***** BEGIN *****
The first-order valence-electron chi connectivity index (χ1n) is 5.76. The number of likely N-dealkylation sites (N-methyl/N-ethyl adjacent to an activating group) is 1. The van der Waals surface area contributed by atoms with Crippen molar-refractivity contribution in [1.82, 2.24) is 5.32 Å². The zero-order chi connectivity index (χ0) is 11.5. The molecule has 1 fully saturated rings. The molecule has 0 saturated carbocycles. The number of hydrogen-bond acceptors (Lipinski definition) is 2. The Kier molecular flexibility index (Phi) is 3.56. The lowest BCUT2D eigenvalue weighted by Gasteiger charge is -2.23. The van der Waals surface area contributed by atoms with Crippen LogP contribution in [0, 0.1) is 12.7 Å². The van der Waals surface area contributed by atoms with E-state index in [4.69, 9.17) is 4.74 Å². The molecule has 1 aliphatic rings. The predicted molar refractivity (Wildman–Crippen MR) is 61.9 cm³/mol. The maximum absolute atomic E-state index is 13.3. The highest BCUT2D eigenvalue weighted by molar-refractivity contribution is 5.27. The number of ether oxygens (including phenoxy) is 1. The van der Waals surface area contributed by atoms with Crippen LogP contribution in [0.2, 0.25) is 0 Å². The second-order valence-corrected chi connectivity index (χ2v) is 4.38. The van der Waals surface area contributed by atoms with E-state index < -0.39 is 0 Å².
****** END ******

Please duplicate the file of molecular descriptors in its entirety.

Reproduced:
The first-order valence-electron chi connectivity index (χ1n) is 5.76. The number of likely N-dealkylation sites (N-methyl/N-ethyl adjacent to an activating group) is 1. The van der Waals surface area contributed by atoms with Crippen molar-refractivity contribution in [1.82, 2.24) is 5.32 Å². The zero-order chi connectivity index (χ0) is 11.5. The molecule has 1 fully saturated rings. The molecule has 0 saturated carbocycles. The number of hydrogen-bond acceptors (Lipinski definition) is 2. The Kier molecular flexibility index (Phi) is 3.56. The lowest BCUT2D eigenvalue weighted by Gasteiger charge is -2.23. The van der Waals surface area contributed by atoms with Crippen LogP contribution in [0, 0.1) is 12.7 Å². The van der Waals surface area contributed by atoms with E-state index in [4.69, 9.17) is 4.74 Å². The molecule has 1 aliphatic rings. The predicted molar refractivity (Wildman–Crippen MR) is 61.9 cm³/mol. The maximum absolute atomic E-state index is 13.3. The highest BCUT2D eigenvalue weighted by molar-refractivity contribution is 5.27. The number of ether oxygens (including phenoxy) is 1. The van der Waals surface area contributed by atoms with Crippen LogP contribution in [0.2, 0.25) is 0 Å². The second-order valence-corrected chi connectivity index (χ2v) is 4.38. The van der Waals surface area contributed by atoms with E-state index < -0.39 is 0 Å².